Language Selection

English French German Italian Portuguese Spanish

Novell’s "Newest" Linux Desktop Move

Filed under
SUSE

When Novell bought SuSE, they kept that name for the products that already existed in the market, but were determined to Novell-ize it for the enterprise -- the customer they were familiar with due to their relationship with NetWare. To that end, Novell Linux Desktop 9 came into being aimed at the desktop user inside the corporation. The words that can be used to relate NLD to SuSE can change with the setting but are usually: “based-on,” “built-on,” “modified,” etc.

It has now, however, been announced that there will not be an anticipated NLD 10. Instead, there will be a SUSE Linux Enterprise Desktop 10 (notice the change from “SuSE” to “SUSE”). The Novell reputation, apparently, does not carry the weight in the Linux community that SUSE does, and thus the product is being renamed. SLED 10 will join the other SUSE products being marketed -- desktop versions for outside the enterprise will continue to be sold through retail outlets and a new version of the server is coming out as well.

Novell AppArmor continues to be a secret when it should be something that everyone working with security is shouting about.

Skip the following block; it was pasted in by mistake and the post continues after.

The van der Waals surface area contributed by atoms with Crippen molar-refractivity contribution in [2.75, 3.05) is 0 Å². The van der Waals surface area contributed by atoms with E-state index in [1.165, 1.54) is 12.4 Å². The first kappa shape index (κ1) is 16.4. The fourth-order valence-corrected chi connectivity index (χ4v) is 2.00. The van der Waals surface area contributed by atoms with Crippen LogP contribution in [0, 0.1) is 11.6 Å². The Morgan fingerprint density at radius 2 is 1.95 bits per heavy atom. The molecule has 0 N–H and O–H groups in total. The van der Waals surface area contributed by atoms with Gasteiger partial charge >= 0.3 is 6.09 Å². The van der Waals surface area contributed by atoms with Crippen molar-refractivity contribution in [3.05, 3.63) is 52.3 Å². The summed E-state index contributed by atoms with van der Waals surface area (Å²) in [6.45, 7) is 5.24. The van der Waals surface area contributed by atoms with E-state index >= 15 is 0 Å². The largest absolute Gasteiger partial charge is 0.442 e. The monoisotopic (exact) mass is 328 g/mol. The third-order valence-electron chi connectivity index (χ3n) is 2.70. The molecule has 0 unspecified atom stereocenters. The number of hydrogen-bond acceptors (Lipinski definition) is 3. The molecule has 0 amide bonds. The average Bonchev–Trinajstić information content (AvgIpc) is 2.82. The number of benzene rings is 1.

Issues such as this make it relatively easy to look at Novell and question what they are doing.

Full Story.

More in Tux Machines

Leftovers: Software

today's howtos

GNU/Linux Desktop Security

  • How to Safely and Securely Back Up Your Linux Workstation
    Even seasoned system administrators can overlook Linux workstation backups or do them in a haphazard, unsafe manner. At a minimum, you should set up encrypted workstation backups to external storage. But it’s also nice to use zero-knowledge backup tools for off-site/cloud backups for more peace of mind. Let’s explore each of these methods in more depth. You can also download the entire set of recommendations as a handy guide and checklist.
  • Google zero-trust security framework goes beyond passwords
    With a sprawling workforce, a wide range of devices running on multiple platforms, and a growing reliance on cloud infrastructure and applications, the idea of the corporate network as the castle and security defenses as walls and moats protecting the perimeter doesn’t really work anymore. Which is why, over the past year, Google has been talking about BeyondCorp, the zero-trust perimeter-less security framework it uses to secure access for its 61,000 employees and their devices.

Leftovers: Gaming